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SEC. 14. That no officer, clerk, or other person in the service of the United States shall, directly or indirectly, give or hand over to any other officer, clerk, or person in the service of the United States, or to any Senator or member of the House of Representatives, or Territorial Delegate, any money or other valuable thing on account of or to be applied to the promotion of any political object whatever.

SEC. 15. That any person who shall be guilty of violating any provision of the four foregoing sections shall be deemed guilty of a misdemeanor, and shall, on conviction thereof, be punished by a fine not exceeding five thousand dollars, or by imprisonment for a term not exceeding three years, or by such fine and imprisonment both, in the discretion of the court.

Approved, January 16, 1883.


JULY 4, 1770.



When in the Course of human events, it becomes necessary for one people to dissolve the political bands which have connected them with another, and to assume among the powers of the earth, the separate and equal station to which the Laws of Nature and of Nature's God entitle them, a decent respect to the opinions of mankind requires that they should declare the causes which impel them to the separation.

We hold these truths to be self-evident, that all men are created equal, that they are endowed by their Creator with certain unalienable Rights, that among these are Life, Liberty and the pursuit of Happiness. That to secure these rights, Governments are instituted among Men, deriving their just powers from the consent of the governed, That whenever any Form of Government becomes destructive of these ends, it is the Right of the People to alter or to abolish it, and to institute new Government, laying its foundation on such principles and organizing its powers in such form, as to them shall seem most likely to effect their Safety and Happiness. Prudence, indeed, will dictate that Governments long established should not be changed for light and transient causes; and accordingly all experience hath shewn, that mankind are more disposed to suffer, while evils are sufferable, than to right themselves by abolishing the forms to which they are accustomed. But when a long train of abuses and usurpations, pursuing invariably the same Object evinces a design to reduce them under absolute Despotism, it is their right, it is their duty, to throw off such Government, and to provide new Guards for their future security. Such has been the patient sufferance of these Colonies; and such is now the necessity which constrains them to alter their former Systems of Government. The history of the present King of Great Britain is a history of repeated injuries and usurpations, all having in direct object the establishment of an absolute Tyranny over these States. To prove this, let Facts be submitted to a candid world.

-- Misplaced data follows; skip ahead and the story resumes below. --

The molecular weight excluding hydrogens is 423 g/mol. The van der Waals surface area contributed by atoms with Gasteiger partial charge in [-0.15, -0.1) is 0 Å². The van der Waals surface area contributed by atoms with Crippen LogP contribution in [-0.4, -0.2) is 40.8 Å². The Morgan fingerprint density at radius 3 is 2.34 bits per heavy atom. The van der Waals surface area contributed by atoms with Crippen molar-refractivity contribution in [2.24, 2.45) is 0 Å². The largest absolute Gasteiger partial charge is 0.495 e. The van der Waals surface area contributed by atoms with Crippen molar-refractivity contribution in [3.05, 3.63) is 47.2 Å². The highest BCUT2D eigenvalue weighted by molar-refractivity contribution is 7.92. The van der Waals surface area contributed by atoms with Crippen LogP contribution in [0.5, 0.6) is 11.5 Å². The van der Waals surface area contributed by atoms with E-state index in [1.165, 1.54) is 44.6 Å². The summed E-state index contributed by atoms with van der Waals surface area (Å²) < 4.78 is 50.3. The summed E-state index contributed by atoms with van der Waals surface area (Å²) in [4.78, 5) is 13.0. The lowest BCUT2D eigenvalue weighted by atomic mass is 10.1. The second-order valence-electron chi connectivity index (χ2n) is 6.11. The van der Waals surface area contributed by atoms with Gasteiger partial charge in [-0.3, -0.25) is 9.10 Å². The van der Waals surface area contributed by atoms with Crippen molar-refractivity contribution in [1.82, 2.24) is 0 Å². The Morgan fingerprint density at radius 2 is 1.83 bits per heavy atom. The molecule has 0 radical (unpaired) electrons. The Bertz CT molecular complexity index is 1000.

He has refused his Assent to Laws, the most wholesome and necessary for the public good.

He has forbidden his Governors to pass Laws of immediate and pressing importance, unless suspended in their operation till his Assent should be obtained; and when so suspended, he has utterly neglected to attend to them.

He has refused to pass other Laws for the accommodation of large districts of people, unless those people would relinquish the right of Representation in the Legislature, a right inestimable to them and formidable to tyrants only.

He has called together legislative bodies at places unusual, uncomfortable, and distant from the depository of their public Records, for the sole purpose of fatiguing them into compliance with his measures.

He has dissolved Representative Houses repeatedly, for